Second: Learn to be patient with yourself and others in all things that you do. My main mode of travel in Anchorage for two years was with Tony, Sharon or Bonnie J. Which was no problem, they were catering to me totally. When I moved to Nebraska I discovered the “HANDY BUS” (county/state operated) for a very minimal fee you can go places within the county. I use it for doctor appointments, grocery shopping and daytime entertainment (Senior Center for lunch and playing cards). Since so many people use this mode of transportation, you do have waiting periods, which can get lengthy. Quick remedy, take a book to read, or puzzles to work, or my favorite, people watch and strike up a conversation. This makes me feel independent and making my own plans, also understanding the movements / chores you will attempt take time – don’t get frustrated because it takes you longer.

Third: Planning your day/movements safely so that you have no mishaps, such as falling. No more spur of the moments to jump up to go get something in the other part of home etc.

Fourth: Self Confidence. When I first arrived in Nebraska, I was feeling very vulnerable. I felt I needed someone with, or around me before I could do anything. I didn’t trust my own abilities. I was staying in a local motel in a handicap room until I could find a permanent home, probably an apartment or assisted living place. My sister Cindy became my instant helper (God Bless her). She would come over to take my dog, Tuk, out. She would stay with me in my room while I showered in case I would fall. Remember my home in Anchorage was 3 stories. Lots of stairs. Well, with in a month, or less I could take Tuk out myself, go for walks with the wheel chair, with Tuk along side. Soon discovered, I was very safe and could maneuver well enough that I could do my showers without having Cindy there.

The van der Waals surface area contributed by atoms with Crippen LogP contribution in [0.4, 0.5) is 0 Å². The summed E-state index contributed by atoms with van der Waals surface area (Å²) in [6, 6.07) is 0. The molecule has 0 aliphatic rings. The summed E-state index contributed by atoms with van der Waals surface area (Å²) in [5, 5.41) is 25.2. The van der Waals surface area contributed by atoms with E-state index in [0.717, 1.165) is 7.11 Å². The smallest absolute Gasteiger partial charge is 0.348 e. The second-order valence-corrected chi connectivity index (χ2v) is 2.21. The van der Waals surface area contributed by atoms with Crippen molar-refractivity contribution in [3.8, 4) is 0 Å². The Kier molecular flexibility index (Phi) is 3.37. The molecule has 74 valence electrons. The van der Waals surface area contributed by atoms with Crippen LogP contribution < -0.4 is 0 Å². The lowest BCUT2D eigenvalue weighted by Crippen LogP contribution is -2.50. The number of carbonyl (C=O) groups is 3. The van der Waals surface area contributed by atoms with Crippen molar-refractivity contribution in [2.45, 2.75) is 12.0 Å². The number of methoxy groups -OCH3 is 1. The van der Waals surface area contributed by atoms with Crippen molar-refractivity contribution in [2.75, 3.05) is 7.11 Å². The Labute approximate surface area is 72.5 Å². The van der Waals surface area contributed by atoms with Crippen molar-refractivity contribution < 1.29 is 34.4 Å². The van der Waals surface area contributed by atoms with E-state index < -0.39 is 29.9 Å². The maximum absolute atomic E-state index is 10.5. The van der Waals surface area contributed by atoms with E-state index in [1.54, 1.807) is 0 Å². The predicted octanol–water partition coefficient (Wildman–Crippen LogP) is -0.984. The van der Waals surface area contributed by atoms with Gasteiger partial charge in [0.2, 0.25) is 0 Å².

Fifth: Faith in God – None of the previous things can happen without Faith & Trust in God and thanking him many times during the day for the ability to do everything you must.

This post was written by Bonnie Ribitzki a Charcot amputee and friend from Gering Nebraska

Brought to you by Charcot Awareness Education Foundation

STARTING LIFE AS AN AMPUTEE

Being home from the hospital was certainly a welcome change. Learning how to take care of myself and daily challenges certainly filled my days.

I had started having “phantom pain” in my stump and believe me they are so real, you know it’s your big toe sending you a message, only to look down and see there is nothing there. Sometimes it’s just a feeling, but other times very painful. It was suggested I try Vitamin B6 when I experienced phantom pain, or nerve pain. It has not stopped the pain, but cuts down the times I get severe pain in my stump and also my right foot.